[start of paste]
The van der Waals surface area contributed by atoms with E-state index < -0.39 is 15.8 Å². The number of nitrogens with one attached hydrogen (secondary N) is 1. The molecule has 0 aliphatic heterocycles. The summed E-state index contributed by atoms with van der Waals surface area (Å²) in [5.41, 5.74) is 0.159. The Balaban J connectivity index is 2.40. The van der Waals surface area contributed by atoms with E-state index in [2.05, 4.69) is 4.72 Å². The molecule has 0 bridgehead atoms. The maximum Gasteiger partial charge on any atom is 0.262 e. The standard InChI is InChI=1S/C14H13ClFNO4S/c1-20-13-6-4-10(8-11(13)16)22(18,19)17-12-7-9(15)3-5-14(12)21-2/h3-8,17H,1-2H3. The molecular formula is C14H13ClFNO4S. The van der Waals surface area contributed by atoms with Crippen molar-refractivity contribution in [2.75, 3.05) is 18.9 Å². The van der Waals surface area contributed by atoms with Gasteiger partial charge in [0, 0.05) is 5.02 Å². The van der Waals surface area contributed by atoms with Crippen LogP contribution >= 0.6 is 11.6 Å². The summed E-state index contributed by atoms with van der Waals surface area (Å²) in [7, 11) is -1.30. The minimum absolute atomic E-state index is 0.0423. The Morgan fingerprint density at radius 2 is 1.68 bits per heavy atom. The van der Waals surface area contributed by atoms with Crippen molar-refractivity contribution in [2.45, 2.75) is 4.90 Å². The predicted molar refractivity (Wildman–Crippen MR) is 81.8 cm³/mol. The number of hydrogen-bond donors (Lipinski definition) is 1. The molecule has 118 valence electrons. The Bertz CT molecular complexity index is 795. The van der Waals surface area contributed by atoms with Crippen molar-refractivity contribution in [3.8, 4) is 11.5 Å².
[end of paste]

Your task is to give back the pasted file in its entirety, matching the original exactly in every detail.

The van der Waals surface area contributed by atoms with E-state index < -0.39 is 15.8 Å². The number of nitrogens with one attached hydrogen (secondary N) is 1. The molecule has 0 aliphatic heterocycles. The summed E-state index contributed by atoms with van der Waals surface area (Å²) in [5.41, 5.74) is 0.159. The Balaban J connectivity index is 2.40. The van der Waals surface area contributed by atoms with E-state index in [2.05, 4.69) is 4.72 Å². The molecule has 0 bridgehead atoms. The maximum Gasteiger partial charge on any atom is 0.262 e. The standard InChI is InChI=1S/C14H13ClFNO4S/c1-20-13-6-4-10(8-11(13)16)22(18,19)17-12-7-9(15)3-5-14(12)21-2/h3-8,17H,1-2H3. The molecular formula is C14H13ClFNO4S. The van der Waals surface area contributed by atoms with Crippen molar-refractivity contribution in [2.75, 3.05) is 18.9 Å². The van der Waals surface area contributed by atoms with Gasteiger partial charge in [0, 0.05) is 5.02 Å². The van der Waals surface area contributed by atoms with Crippen LogP contribution >= 0.6 is 11.6 Å². The summed E-state index contributed by atoms with van der Waals surface area (Å²) in [7, 11) is -1.30. The minimum absolute atomic E-state index is 0.0423. The Morgan fingerprint density at radius 2 is 1.68 bits per heavy atom. The van der Waals surface area contributed by atoms with Crippen molar-refractivity contribution in [2.45, 2.75) is 4.90 Å². The predicted molar refractivity (Wildman–Crippen MR) is 81.8 cm³/mol. The number of hydrogen-bond donors (Lipinski definition) is 1. The molecule has 118 valence electrons. The Bertz CT molecular complexity index is 795. The van der Waals surface area contributed by atoms with Crippen molar-refractivity contribution in [3.8, 4) is 11.5 Å².